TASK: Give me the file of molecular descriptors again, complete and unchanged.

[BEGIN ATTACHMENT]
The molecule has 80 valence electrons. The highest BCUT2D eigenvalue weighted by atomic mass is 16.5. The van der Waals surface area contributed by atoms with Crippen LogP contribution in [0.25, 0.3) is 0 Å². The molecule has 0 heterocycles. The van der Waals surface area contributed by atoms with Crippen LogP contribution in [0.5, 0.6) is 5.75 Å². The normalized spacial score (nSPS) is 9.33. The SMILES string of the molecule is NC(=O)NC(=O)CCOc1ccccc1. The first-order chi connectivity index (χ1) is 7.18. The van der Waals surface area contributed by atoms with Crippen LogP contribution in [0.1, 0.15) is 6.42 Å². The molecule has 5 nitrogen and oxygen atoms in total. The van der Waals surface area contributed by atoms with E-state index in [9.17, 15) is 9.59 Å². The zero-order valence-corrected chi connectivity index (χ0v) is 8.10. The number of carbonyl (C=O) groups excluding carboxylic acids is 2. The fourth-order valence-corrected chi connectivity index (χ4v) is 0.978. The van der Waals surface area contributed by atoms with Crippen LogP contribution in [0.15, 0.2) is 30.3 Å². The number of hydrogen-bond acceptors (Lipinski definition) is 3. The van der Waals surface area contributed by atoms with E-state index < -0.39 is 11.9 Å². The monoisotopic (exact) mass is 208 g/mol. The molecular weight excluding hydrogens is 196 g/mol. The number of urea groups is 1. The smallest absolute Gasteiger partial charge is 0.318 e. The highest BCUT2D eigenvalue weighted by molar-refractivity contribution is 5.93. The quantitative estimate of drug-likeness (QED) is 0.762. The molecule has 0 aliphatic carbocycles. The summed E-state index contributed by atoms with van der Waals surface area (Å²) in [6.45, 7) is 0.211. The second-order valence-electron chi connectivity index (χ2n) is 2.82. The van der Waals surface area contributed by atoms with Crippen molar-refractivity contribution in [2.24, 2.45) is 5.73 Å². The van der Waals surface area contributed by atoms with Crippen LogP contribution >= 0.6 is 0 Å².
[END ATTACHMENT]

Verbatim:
The molecule has 80 valence electrons. The highest BCUT2D eigenvalue weighted by atomic mass is 16.5. The van der Waals surface area contributed by atoms with Crippen LogP contribution in [0.25, 0.3) is 0 Å². The molecule has 0 heterocycles. The van der Waals surface area contributed by atoms with Crippen LogP contribution in [0.5, 0.6) is 5.75 Å². The normalized spacial score (nSPS) is 9.33. The SMILES string of the molecule is NC(=O)NC(=O)CCOc1ccccc1. The first-order chi connectivity index (χ1) is 7.18. The van der Waals surface area contributed by atoms with Crippen LogP contribution in [0.1, 0.15) is 6.42 Å². The molecule has 5 nitrogen and oxygen atoms in total. The van der Waals surface area contributed by atoms with E-state index in [9.17, 15) is 9.59 Å². The zero-order valence-corrected chi connectivity index (χ0v) is 8.10. The number of carbonyl (C=O) groups excluding carboxylic acids is 2. The fourth-order valence-corrected chi connectivity index (χ4v) is 0.978. The van der Waals surface area contributed by atoms with Crippen LogP contribution in [0.15, 0.2) is 30.3 Å². The number of hydrogen-bond acceptors (Lipinski definition) is 3. The van der Waals surface area contributed by atoms with E-state index < -0.39 is 11.9 Å². The monoisotopic (exact) mass is 208 g/mol. The molecular weight excluding hydrogens is 196 g/mol. The number of urea groups is 1. The smallest absolute Gasteiger partial charge is 0.318 e. The highest BCUT2D eigenvalue weighted by molar-refractivity contribution is 5.93. The quantitative estimate of drug-likeness (QED) is 0.762. The molecule has 0 aliphatic carbocycles. The summed E-state index contributed by atoms with van der Waals surface area (Å²) in [6.45, 7) is 0.211. The second-order valence-electron chi connectivity index (χ2n) is 2.82. The van der Waals surface area contributed by atoms with Crippen molar-refractivity contribution in [2.24, 2.45) is 5.73 Å². The van der Waals surface area contributed by atoms with Crippen LogP contribution >= 0.6 is 0 Å².